5 tips for integrating external services
It’s a common task to use external services to extend the functionality of your website. Some examples would be weather information or traffic data. But there are tons of other use cases. The best that can happen is if you can use client-side code. But most of the times you have to take the detour via your own server to protect some secret keys and request limits. There are several pitfalls, so let’s have a look on how to avoid some of them.
These tipps are ordered by the ease of implementation (I guess). So it may be that tips will be unnecessary when using later ones.
Most of the time, you will not need the latest service data on every request. Use the transient cache or meta fields to cache the service responses for some time. But cache it twice! Use one short living cache for every response that only keeps the data for a specific lifetime. Keep a second long-term cache for much longer (or forever), so that if the service does not respond as expected, you can still provide the last valid response.
This caching strategy will shorten most of the page load times and drastically reduce error displays for your visitors.
The repository is useful if you want to have a clean interface to access your data reliably. It will wrap all the functionality for caching and updating the data and makes it easy to use in the rest of your plugin. It will also be very helpful if you have to refactor your code later on for example if the service implementation changes.
Please note that this is not a clean (code) repository because it has a lot of side effects but anyways…
This is just an example. Use the location for caching that best fits your data and request arguments. However, stick to the principle of always using this repository class when you want to access your data.
3. Custom tables
Saving your service responses to the transient and meta fields might be easy to implement but it can result in performance issues later on. Especially if you collect a lot of data or you want to query posts by the data values.
One thing you can do is to create custom tables that fit the data structure to your services response much better. Think about including expiration fields as well so that you can eliminate the long-term cache and reduce some of the complexity of the service cache strategy.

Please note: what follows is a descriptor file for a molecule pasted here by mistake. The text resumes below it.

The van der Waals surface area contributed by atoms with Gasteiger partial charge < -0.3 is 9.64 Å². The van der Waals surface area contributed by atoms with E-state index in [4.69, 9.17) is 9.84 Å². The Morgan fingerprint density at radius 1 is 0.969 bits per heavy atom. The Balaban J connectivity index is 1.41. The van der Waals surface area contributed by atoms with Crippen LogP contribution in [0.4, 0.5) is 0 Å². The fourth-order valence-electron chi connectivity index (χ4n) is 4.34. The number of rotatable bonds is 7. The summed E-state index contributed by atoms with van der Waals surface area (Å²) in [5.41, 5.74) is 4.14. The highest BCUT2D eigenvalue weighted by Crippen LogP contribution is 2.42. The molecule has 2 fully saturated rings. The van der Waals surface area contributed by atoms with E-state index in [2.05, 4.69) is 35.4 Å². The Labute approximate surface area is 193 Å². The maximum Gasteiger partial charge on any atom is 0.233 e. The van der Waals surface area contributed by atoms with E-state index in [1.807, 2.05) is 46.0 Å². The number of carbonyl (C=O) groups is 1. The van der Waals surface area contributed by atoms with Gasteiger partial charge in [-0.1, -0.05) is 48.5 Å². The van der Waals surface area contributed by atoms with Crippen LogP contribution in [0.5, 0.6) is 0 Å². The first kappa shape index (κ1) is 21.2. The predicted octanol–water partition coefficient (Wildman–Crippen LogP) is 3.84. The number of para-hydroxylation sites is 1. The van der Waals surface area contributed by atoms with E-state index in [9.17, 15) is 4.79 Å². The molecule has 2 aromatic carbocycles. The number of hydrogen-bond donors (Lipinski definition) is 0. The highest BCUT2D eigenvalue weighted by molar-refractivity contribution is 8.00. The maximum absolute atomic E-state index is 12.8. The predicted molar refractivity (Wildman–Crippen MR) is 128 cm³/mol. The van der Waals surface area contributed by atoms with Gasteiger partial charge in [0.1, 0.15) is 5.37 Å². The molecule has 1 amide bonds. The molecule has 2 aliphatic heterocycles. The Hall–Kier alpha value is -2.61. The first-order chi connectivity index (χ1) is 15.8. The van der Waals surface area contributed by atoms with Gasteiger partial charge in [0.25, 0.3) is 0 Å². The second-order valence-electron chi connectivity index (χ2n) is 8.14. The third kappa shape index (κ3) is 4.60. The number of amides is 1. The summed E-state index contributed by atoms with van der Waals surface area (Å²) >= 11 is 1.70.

Read more about the advantages of custom tables: https://medium.com/write-better-wordpress-code/do-not-use-post-meta-fec12a7661
4. Cron job
Even if you use a proper caching strategy, there will always come a moment when some user request has to wait for the service to respond. Not only does this increases the page load times, but impatient visitors can also cancel the request, which can lead to data integrity issues, or at least the next visitor will have to wait again.
With these risks in mind, and I think it’s just not a visitor’s job to pull data from a service, we should find another way to update the service’s data.
The best I can think of is to use a cron job that runs the updates. Depending on the expected data size which will be fetched there are two different update strategies.
Read more about how to optimize wordpress schedules (cron jobs): https://medium.com/write-better-wordpress-code/optimized-use-of-schedules-c18c3c1383e9
If you expect your updates to contain few service requests, it is perfectly fine to run them all on regular basis. Create a schedule task and fetch your data at any time interval. Just keep an eye on the service request limits and that the cron job finishes before the next starts.
If you expect a lot of service requests, think about how to batch them reasonably. Let’s say we have 100k posts and every post is connected to some external service data. It’s no solution to regularly fetch new data for all 100k posts. So one approach could be to only fetch new data for posts that are not inactive, meaning that they have traffic.
At this point, it really depends on your specific use case how you build the batch queue in a meaningful way. In the suggested example, this would mean that inactive posts data is stale until after the first new request that makes it active again. Maybe it could be useful to additionally implement direct service requests for very long expired data. But that depends on how important it is that the data is up to date, or is it more important that any (even old) data is available and downtimes doesn’t affect visitors?
Read the documentation of the service API carefully! If there are WebHooks that can push updates to your system, it’s always better to use those.
It’s really easy to create custom rest routes for your website using register_rest_route function. It can be complicated to implement the actual update and content id mapping. But most of the times it’s worth it because this will be the most efficient variant to update the service data.
Try to cache data and store it in appropriate places. Don’t clutter options or meta tables with too much data. If you process a lot of data, have a look for WebHooks. Alternatively, prioritize whether actuality or stability is more important for your use case.
Any objections or additions? I would be happy to discuss it with you.